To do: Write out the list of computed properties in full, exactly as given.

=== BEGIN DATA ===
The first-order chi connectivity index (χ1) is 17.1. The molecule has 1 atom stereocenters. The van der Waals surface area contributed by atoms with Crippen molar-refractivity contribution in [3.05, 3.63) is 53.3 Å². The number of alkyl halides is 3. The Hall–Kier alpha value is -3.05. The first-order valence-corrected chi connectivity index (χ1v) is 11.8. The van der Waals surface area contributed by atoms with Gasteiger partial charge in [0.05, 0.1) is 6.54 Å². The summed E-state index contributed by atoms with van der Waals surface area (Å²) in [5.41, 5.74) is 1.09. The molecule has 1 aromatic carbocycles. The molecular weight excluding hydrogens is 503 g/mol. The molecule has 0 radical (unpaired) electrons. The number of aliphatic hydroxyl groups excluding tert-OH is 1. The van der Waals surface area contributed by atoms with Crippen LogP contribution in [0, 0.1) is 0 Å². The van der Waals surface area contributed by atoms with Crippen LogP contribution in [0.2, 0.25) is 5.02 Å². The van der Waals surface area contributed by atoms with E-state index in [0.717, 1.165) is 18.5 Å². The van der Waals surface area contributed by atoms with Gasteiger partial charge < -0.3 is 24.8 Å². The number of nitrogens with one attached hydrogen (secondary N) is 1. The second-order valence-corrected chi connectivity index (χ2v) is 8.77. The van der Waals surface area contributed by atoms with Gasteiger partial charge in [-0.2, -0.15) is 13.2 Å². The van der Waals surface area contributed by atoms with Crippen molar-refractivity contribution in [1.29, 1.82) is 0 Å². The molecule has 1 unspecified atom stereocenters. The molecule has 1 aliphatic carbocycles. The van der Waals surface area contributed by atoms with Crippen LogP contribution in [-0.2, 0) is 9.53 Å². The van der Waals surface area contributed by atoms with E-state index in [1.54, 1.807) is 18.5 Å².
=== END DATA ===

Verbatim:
The first-order chi connectivity index (χ1) is 17.1. The molecule has 1 atom stereocenters. The van der Waals surface area contributed by atoms with Crippen molar-refractivity contribution in [3.05, 3.63) is 53.3 Å². The number of alkyl halides is 3. The Hall–Kier alpha value is -3.05. The first-order valence-corrected chi connectivity index (χ1v) is 11.8. The van der Waals surface area contributed by atoms with Gasteiger partial charge in [0.05, 0.1) is 6.54 Å². The summed E-state index contributed by atoms with van der Waals surface area (Å²) in [5.41, 5.74) is 1.09. The molecule has 1 aromatic carbocycles. The molecular weight excluding hydrogens is 503 g/mol. The molecule has 0 radical (unpaired) electrons. The number of aliphatic hydroxyl groups excluding tert-OH is 1. The van der Waals surface area contributed by atoms with Crippen LogP contribution in [0, 0.1) is 0 Å². The van der Waals surface area contributed by atoms with Crippen LogP contribution in [0.2, 0.25) is 5.02 Å². The van der Waals surface area contributed by atoms with E-state index in [0.717, 1.165) is 18.5 Å². The van der Waals surface area contributed by atoms with Gasteiger partial charge < -0.3 is 24.8 Å². The number of nitrogens with one attached hydrogen (secondary N) is 1. The second-order valence-corrected chi connectivity index (χ2v) is 8.77. The van der Waals surface area contributed by atoms with Gasteiger partial charge in [-0.2, -0.15) is 13.2 Å². The van der Waals surface area contributed by atoms with Crippen molar-refractivity contribution in [1.29, 1.82) is 0 Å². The molecule has 1 unspecified atom stereocenters. The molecule has 1 aliphatic carbocycles. The van der Waals surface area contributed by atoms with Crippen LogP contribution in [-0.2, 0) is 9.53 Å². The van der Waals surface area contributed by atoms with E-state index in [1.54, 1.807) is 18.5 Å².